The bit between your teeth. 

The bit between your teeth. 

“There’s no point in me having the bit between my teeth for the other person, I need to be passed to them.”

This quote, from Derek Clark, a well-known swimming coach, got me thinking. 

The more I thought about it, the more I realised this statement carries an important lesson for leaders (me included!).

How many times have you found yourself trying to motivate your teams, rushing to their aid as soon as they struggle or providing limitless enthusiasm when others energy is dwindling? Clark’s comment emphasises the significance of nurturing self-motivation and ownership among those we lead, rather than attempting to carry their burdens or drive their efforts ourselves. It’s akin to trying to run a relay race yourself because you don’t think the rest of the team are fast enough, or you don’t want them to be upset if they lose. And yet, passing the baton is the only really to win.

It’s absolute gold, and if you take the time to understand it, it will probably change the course of your behaviour countless times a day.

Key Takeaways for Leaders:

  1. Empowerment Over Micromanagement:
    • Clark’s comment highlights the need for leaders to empower their team members instead of driving them forward personally, stressing the importance of developing independence among team members. When a leader tries to be the sole source of motivation and energy, it’s likely to lead to burnout and living in their emotional overdraft. As a leader, your role is NOT to have every answer, rather be able to identify and nurturing the intrinsic motivation within each individual. Leaders should aim to pass the metaphorical ‘bit’ to their team, allowing them to find their own drive and motivation
  2. Sustainable Leadership:
    • Leaders who try to sustain the drive and energy for their team members risk depleting their own emotional resources. By encouraging team members to take ownership of their roles and responsibilities, leaders can ensure a more sustainable and effective approach. This not only prevents emotional overdraft but also promotes a healthier work environment. This approach also helps build resilient and self-sufficient teams capable of handling challenges without constant oversight.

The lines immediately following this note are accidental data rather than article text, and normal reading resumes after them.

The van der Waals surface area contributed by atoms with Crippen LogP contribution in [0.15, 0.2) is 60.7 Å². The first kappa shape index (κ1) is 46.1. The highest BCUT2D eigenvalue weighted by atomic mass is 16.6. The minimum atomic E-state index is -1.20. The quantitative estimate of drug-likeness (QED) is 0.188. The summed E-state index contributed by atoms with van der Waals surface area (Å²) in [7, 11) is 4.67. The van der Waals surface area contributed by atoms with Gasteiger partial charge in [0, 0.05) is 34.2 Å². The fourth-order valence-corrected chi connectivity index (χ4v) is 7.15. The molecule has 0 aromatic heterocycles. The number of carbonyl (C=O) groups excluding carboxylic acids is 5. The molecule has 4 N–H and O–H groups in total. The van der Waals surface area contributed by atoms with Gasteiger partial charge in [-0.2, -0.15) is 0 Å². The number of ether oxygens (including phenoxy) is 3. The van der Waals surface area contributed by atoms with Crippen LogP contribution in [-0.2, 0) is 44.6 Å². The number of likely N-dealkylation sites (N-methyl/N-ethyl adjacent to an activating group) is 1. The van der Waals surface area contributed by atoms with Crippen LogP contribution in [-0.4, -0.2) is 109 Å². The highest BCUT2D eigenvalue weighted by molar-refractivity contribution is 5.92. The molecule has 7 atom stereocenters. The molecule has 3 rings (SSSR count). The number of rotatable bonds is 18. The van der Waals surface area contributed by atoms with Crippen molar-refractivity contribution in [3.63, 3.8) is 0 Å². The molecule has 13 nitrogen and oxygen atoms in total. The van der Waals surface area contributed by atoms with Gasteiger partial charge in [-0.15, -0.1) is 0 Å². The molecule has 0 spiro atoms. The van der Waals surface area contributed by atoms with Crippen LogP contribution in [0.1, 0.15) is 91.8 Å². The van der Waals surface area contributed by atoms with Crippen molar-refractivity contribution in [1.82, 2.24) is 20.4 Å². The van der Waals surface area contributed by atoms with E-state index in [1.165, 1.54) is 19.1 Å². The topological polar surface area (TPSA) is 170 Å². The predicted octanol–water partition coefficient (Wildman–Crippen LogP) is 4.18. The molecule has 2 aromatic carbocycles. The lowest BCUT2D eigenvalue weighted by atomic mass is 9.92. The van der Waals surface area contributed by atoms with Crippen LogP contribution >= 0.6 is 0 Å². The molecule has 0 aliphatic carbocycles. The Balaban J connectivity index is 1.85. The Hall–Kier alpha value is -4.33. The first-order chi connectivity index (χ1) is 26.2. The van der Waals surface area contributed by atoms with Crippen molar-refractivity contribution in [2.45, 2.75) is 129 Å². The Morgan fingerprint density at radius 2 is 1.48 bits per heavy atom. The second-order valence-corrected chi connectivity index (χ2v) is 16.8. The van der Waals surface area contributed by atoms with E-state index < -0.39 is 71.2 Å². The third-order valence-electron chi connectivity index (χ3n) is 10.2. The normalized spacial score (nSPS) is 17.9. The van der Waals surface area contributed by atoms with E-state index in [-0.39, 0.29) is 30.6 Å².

3. Finding and Fanning the Flame:
    • A leader’s role is to identify the unique passions and motivations of their team members and to fan those flames. This means recognising what drives each individual and providing the support and resources they need to thrive. By doing so, leaders can create an environment where each person’s internal fire is the primary engine driving their efforts.
  4. Balanced Support:
    • While it is essential to support and guide team members, it is equally important not to overextend or apply empathy above all else. Leaders must find a balance between providing support and encouraging autonomy. This balanced approach ensures that leaders do not fall into the trap of emotional overdraft while still being effective in their roles.

Practical Applications for Leaders:

  • Active Listening and Observation:
    • Pay close attention to the aspirations and interests of team members. Engage in active listening to understand what drives them and how you can support their goals without taking over their responsibilities.
  • Delegation and Trust:
    • Delegate tasks and responsibilities effectively, showing trust in your team’s abilities. Provide the necessary guidance and resources but allow them the freedom to approach tasks in their own way.
  • Encouragement and Recognition:
    • Recognise and celebrate the achievements and progress of team members. Positive reinforcement can help maintain their motivation and commitment.
  • Development Opportunities:
    • Offer opportunities for professional and personal development. Providing training, mentorship, and growth opportunities can help team members build confidence and drive.
  • Self-Care for Leaders:
    • Leaders must also prioritise their own well-being. Regular self-reflection, setting boundaries, and seeking support when needed are essential practices to avoid emotional overdraft.

A brilliant little quote that I think about often. 



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